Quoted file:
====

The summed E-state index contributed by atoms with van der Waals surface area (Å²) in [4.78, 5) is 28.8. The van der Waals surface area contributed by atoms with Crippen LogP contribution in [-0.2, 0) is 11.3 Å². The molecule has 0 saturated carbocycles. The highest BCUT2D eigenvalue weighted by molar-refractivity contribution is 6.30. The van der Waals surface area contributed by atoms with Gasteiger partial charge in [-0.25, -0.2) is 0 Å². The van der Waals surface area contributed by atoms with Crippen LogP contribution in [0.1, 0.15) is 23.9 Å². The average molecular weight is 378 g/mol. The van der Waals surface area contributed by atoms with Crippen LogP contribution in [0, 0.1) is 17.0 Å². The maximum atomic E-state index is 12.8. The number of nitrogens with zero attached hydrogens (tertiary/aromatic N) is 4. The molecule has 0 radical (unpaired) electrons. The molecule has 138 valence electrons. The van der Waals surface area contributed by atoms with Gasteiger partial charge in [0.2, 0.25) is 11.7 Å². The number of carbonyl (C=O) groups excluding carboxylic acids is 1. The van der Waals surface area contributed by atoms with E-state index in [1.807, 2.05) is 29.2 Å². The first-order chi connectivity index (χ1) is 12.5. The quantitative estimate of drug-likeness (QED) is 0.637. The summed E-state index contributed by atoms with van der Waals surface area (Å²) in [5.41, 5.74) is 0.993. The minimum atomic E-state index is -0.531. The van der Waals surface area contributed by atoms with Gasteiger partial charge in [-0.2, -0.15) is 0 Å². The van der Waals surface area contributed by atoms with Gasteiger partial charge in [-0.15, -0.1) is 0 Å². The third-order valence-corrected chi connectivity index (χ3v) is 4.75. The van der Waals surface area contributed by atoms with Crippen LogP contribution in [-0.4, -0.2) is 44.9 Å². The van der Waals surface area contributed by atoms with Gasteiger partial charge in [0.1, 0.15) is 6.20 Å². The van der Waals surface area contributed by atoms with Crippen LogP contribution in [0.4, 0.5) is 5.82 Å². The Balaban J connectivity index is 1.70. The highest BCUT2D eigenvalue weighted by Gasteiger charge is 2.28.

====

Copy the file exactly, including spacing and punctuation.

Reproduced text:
The summed E-state index contributed by atoms with van der Waals surface area (Å²) in [4.78, 5) is 28.8. The van der Waals surface area contributed by atoms with Crippen LogP contribution in [-0.2, 0) is 11.3 Å². The molecule has 0 saturated carbocycles. The highest BCUT2D eigenvalue weighted by molar-refractivity contribution is 6.30. The van der Waals surface area contributed by atoms with Gasteiger partial charge in [-0.25, -0.2) is 0 Å². The van der Waals surface area contributed by atoms with Crippen LogP contribution in [0.1, 0.15) is 23.9 Å². The average molecular weight is 378 g/mol. The van der Waals surface area contributed by atoms with Crippen LogP contribution in [0, 0.1) is 17.0 Å². The maximum atomic E-state index is 12.8. The number of nitrogens with zero attached hydrogens (tertiary/aromatic N) is 4. The molecule has 0 radical (unpaired) electrons. The molecule has 138 valence electrons. The van der Waals surface area contributed by atoms with Gasteiger partial charge in [0.2, 0.25) is 11.7 Å². The number of carbonyl (C=O) groups excluding carboxylic acids is 1. The van der Waals surface area contributed by atoms with E-state index in [1.807, 2.05) is 29.2 Å². The first-order chi connectivity index (χ1) is 12.5. The quantitative estimate of drug-likeness (QED) is 0.637. The summed E-state index contributed by atoms with van der Waals surface area (Å²) in [5.41, 5.74) is 0.993. The minimum atomic E-state index is -0.531. The van der Waals surface area contributed by atoms with Gasteiger partial charge in [-0.2, -0.15) is 0 Å². The van der Waals surface area contributed by atoms with Gasteiger partial charge in [-0.15, -0.1) is 0 Å². The third-order valence-corrected chi connectivity index (χ3v) is 4.75. The van der Waals surface area contributed by atoms with Crippen LogP contribution in [-0.4, -0.2) is 44.9 Å². The van der Waals surface area contributed by atoms with Gasteiger partial charge in [0.1, 0.15) is 6.20 Å². The van der Waals surface area contributed by atoms with Crippen LogP contribution in [0.4, 0.5) is 5.82 Å². The Balaban J connectivity index is 1.70. The highest BCUT2D eigenvalue weighted by Gasteiger charge is 2.28.